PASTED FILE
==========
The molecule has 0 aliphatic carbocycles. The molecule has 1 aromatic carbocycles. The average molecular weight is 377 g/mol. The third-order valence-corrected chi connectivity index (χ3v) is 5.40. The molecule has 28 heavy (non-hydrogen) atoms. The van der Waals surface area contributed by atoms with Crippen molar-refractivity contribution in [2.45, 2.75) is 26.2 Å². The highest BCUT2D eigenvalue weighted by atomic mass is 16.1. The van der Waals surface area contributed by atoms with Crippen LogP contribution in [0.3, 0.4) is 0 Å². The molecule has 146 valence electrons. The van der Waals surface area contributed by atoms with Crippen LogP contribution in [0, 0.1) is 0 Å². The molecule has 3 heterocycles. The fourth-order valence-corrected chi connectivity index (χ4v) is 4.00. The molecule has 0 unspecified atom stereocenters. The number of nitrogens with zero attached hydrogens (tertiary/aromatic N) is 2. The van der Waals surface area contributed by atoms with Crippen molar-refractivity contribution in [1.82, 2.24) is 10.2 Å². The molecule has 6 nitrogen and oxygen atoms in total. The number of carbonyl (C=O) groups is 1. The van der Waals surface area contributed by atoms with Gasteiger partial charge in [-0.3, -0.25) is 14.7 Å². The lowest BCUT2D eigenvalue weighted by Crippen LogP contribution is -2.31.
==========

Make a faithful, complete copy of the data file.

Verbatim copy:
The molecule has 0 aliphatic carbocycles. The molecule has 1 aromatic carbocycles. The average molecular weight is 377 g/mol. The third-order valence-corrected chi connectivity index (χ3v) is 5.40. The molecule has 28 heavy (non-hydrogen) atoms. The van der Waals surface area contributed by atoms with Crippen molar-refractivity contribution in [2.45, 2.75) is 26.2 Å². The highest BCUT2D eigenvalue weighted by atomic mass is 16.1. The van der Waals surface area contributed by atoms with Crippen LogP contribution in [0.3, 0.4) is 0 Å². The molecule has 146 valence electrons. The van der Waals surface area contributed by atoms with Crippen LogP contribution in [0, 0.1) is 0 Å². The molecule has 3 heterocycles. The fourth-order valence-corrected chi connectivity index (χ4v) is 4.00. The molecule has 0 unspecified atom stereocenters. The number of nitrogens with zero attached hydrogens (tertiary/aromatic N) is 2. The van der Waals surface area contributed by atoms with Crippen molar-refractivity contribution in [1.82, 2.24) is 10.2 Å². The molecule has 6 nitrogen and oxygen atoms in total. The number of carbonyl (C=O) groups is 1. The van der Waals surface area contributed by atoms with Gasteiger partial charge in [-0.3, -0.25) is 14.7 Å². The lowest BCUT2D eigenvalue weighted by Crippen LogP contribution is -2.31.